FAIRBORN — Fairborn native Richard Matteoli said he would spend his days digging through dumpsters seeking pocket change and committing crimes throughout the community in order to fund his heroin addiction. These days, however, his day begins at 5:30 a.m. with a prayer, scripture reading and a conversation with his wife.
Five hundred twenty nine days into his recovery, he started making his rounds to the Fairborn Fire Department, which revived him with Narcan in 2014 after overdosing, to say “thank you.”
“This isn’t just me — there are a lot of people in recovery, making a difference, taking their life back, their kids,” Matteoli said. “You guys don’t get to see this side of it a lot, and I don’t know if I have the words to thank you enough. My son thanks you, my mother … she said ‘tell them I said thanks for giving my boy back.’ ”
“I was a lost cause,” he added. “My life was going to end because of heroin, that’s how bad it was. Now I am grateful for everyone here for giving me a second chance. I love every one of you.”
While growing up in Fairborn, Matteoli participated in athletic and academic extracurricular activities. He later attended The Ohio State University, where he served as a tutor and said he had “big plans for his life” — until he started drinking, which eventually sparked a five-year heroin addiction. He said by the end of his drug dependency, the six-foot-two-inch man was down to 120 pounds with all of his actions driven by obtaining his next high.
He had overdosed between four and seven times. Each time he was revived, his first thought was “am I going to jail?” Followed by “where’s my next high?”
“My mind was completely driven by heroin. All the people I impacted — I completely abandoned my children and chose drugs over them,” Matteoli said. “That left an affect on them but it wasn’t their fault, they didn’t do anything, but they had to live with why their dad chose drugs over them … My mother got some serious health problems because of my addiction. She had a couple minor heart attacks, blood pressure was really bad. The stress, anxiety, how many nights she lost sleep over wondering if I was going to be dead.”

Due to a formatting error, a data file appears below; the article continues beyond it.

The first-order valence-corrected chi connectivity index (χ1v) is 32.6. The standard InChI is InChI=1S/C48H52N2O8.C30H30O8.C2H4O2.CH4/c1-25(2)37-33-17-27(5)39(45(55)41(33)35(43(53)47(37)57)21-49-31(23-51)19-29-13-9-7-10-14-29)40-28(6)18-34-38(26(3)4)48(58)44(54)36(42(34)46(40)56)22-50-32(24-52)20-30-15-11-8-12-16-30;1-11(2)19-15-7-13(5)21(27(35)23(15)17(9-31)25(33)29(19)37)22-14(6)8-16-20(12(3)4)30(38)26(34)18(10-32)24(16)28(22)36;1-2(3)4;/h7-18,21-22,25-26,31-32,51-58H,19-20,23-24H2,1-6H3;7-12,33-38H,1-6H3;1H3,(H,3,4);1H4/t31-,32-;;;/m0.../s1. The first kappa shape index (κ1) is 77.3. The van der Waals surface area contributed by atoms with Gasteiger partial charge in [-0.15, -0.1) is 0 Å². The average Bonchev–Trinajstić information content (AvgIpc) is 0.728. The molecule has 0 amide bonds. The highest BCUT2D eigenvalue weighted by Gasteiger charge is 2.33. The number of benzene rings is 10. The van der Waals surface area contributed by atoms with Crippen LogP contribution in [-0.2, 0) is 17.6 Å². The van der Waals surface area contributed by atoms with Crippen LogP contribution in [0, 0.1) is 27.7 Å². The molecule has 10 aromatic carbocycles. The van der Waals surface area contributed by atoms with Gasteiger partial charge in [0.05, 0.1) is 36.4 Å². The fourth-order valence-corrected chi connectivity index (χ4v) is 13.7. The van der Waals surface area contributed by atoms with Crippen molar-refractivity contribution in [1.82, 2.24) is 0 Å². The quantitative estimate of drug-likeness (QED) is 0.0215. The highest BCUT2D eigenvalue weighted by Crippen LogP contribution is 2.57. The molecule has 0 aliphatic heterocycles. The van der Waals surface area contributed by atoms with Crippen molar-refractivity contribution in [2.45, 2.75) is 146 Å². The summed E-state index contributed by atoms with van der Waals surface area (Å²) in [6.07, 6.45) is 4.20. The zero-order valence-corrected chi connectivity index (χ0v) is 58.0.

“I was so naive to think I was only harming myself,” Matteoli added.
It took his mother involving the police to finally stop the downward spiral. He said while he was jailed, he initially wanted to beat his face against the wall so he could be hospitalized in order to continue the chase for his next high. Then he realized that it was over and truly allowed recovery to become what drives him. Matteoli has not used drugs since Jan. 29, 2016.
“As many people as I impacted when I was using, I believe I’m impacting just as many now that I’m in recovery,” Matteoli said. “None of that would be possible without you guys, without your compassion, without your empathy, without bringing me back to life when I didn’t care about my own life.”
Within his first year of recovery, Matteoli said he attended 700 Alcoholics Anonymous and Narcotic Anonymous meetings and transformed from an atheist into a member of Lighthouse Baptist Church in Xenia, where he just offered a spoken message within the last few weeks.
He now sponsors 12 men, who he spends an hour with each week and is working toward a career in the recovery field. He reminds individuals currently walking the swamps of addiction that “recovery works.”
“No matter what path you take — whether it’s the path where you’re out there homeless and strung out, on drugs or in jail — that path is hard. So is the recovery path because a lot of the time, you don’t have anything material-wise and you’re making up for a lot of guilt and shame you’ve caused. Most people don’t want anything to do with you — that path is hard too,” Matteoli said. “But do you want a life of consequences or a life of blessings? From my experience, recovery is worth it.”
Contact Whitney Vickers at 937-502-4532. To find her on Twitter, search for @FDHWhitney.